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ARS Home » Pacific West Area » Wapato, Washington » Temperate Tree Fruit and Vegetable Research » Research » Publications at this Location » Publication #341331

Research Project: Systems Approach for Managing Emerging Insect Pests and Insect-Transmitted Pathogens of Potatoes

Location: Temperate Tree Fruit and Vegetable Research

Title: New North American records for the Old World psyllid Heterotrioza chenopodii (Reuter) with biological observations (Hemiptera: Psylloidea: Triozidae)

item Horton, David
item MILICZKY, EUGENE - Washington State University
item Lewis, Tamera
item Cooper, William - Rodney
item WATERS, TIMOTHY - Washington State University
item WOHLEB, CARRIE - Washington State University
item ZACK, RICHARD - Washington State University
item JOHNSON, DANIEL - University Of Lethbridge
item JENSEN, ANDY - Washington State Potato Foundation

Submitted to: Proceedings of the Entomological Society of Washington
Publication Type: Peer Reviewed Journal
Publication Acceptance Date: 10/20/2017
Publication Date: 3/20/2018
Citation: Horton, D.R., Miliczky, E., Lewis, T.M., Cooper, W.R., Waters, T., Wohleb, C., Zack, R., Johnson, D., Jensen, A. 2018. New North American records for the Old World psyllid Heterotrioza chenopodii (Reuter) with biological observations (Hemiptera: Psylloidea: Triozidae). Proceedings of the Entomological Society of Washington. 120(1):134-152.

Interpretive Summary: The psyllid Heterotrioza chenopodii feeds on weedy plants that commonly grow near potato fields. During its summer dispersal phase, Heterotrioza chenopodii often accumulates in large numbers on sticky cards that are being used to monitor an important psyllid pest of potatoes (the potato psyllid), and their presence on cards significantly complicates identifying and counting potato psyllids that are also on the cards. Scientists with USDA-ARS, Temperate Tree Fruit and Vegetable Research Unit, Wapato, WA in cooperation with scientists at Washington State University, University of Lethbridge, and the Washington State Potato Commission examined specimens of Heterotrioza chenopodii to develop a list of characteristics that can be used to rapidly identify the species. The result of this work is an updated description of Heterotrioza chenopodii, including a list of traits that will allow growers to separate this species from potato psyllid, and an updated summary of the geographic range of the psyllid. These results will help scientists, field biologists, and others to correctly identify this psyllid as it co-occurs on sticky traps with the targeted pest psyllid, the potato psyllid.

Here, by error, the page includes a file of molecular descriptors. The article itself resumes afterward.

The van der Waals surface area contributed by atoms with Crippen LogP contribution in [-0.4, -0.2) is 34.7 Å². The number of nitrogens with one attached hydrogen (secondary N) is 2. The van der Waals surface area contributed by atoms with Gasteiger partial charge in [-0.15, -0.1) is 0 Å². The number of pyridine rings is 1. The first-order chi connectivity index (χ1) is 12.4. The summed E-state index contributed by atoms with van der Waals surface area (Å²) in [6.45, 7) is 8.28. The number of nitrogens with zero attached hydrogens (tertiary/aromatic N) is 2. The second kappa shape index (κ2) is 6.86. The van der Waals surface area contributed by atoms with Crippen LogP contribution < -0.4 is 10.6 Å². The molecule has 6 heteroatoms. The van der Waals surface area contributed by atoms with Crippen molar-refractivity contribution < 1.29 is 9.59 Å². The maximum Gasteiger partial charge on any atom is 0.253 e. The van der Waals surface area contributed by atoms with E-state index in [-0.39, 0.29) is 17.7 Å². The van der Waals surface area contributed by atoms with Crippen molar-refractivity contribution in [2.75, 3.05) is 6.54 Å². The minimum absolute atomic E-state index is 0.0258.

Technical Abstract: The Palearctic psyllid Heterotrioza chenopodii belongs to a complex of psyllids having plants in the Chenopodiaceae as hosts. Geographic records for this introduced species in North America date back to 1988, and include coastal regions in eastern Canada and the Northeastern U.S.; inland Virginia; Massachusetts; coastal British Columbia; California; and wetland habitats near Lincoln, Nebraska. We updated North American records for H. chenopodii to include inland Washington and Oregon, southwestern Idaho, north-central California, and southern and central Alberta. Psyllids were collected from Atriplex micrantha and unidentified Atriplex species, and from yellow sticky cards that had been placed in potato fields to monitor potato psyllid. Traits of the adult psyllid, fifth-instar nymph, and egg used in identifying specimens are summarized. We provide the first photographs of the egg, fifth-instar nymph, and terminalia of the adult male and female psyllid. Rearing trials showed that H. chenopodii developed on A. micrantha, Atriplex hortensis, Chenopodium album, Chenopodium berlandieri, and garden beet, Beta vulgaris, but failed to develop on Amaranthus tricolor. Heterotrioza chenopodii has been shown in Europe to exhibit dimorphism in wing size, producing a long-winged form in spring and summer, and a short-winged form in autumn. We confirmed in rearing trials and by field-collections that populations of H. chenopodii from central Washington State also exhibit this dimorphism. Short-winged forms began replacing long-winged forms in field populations between late August and early October.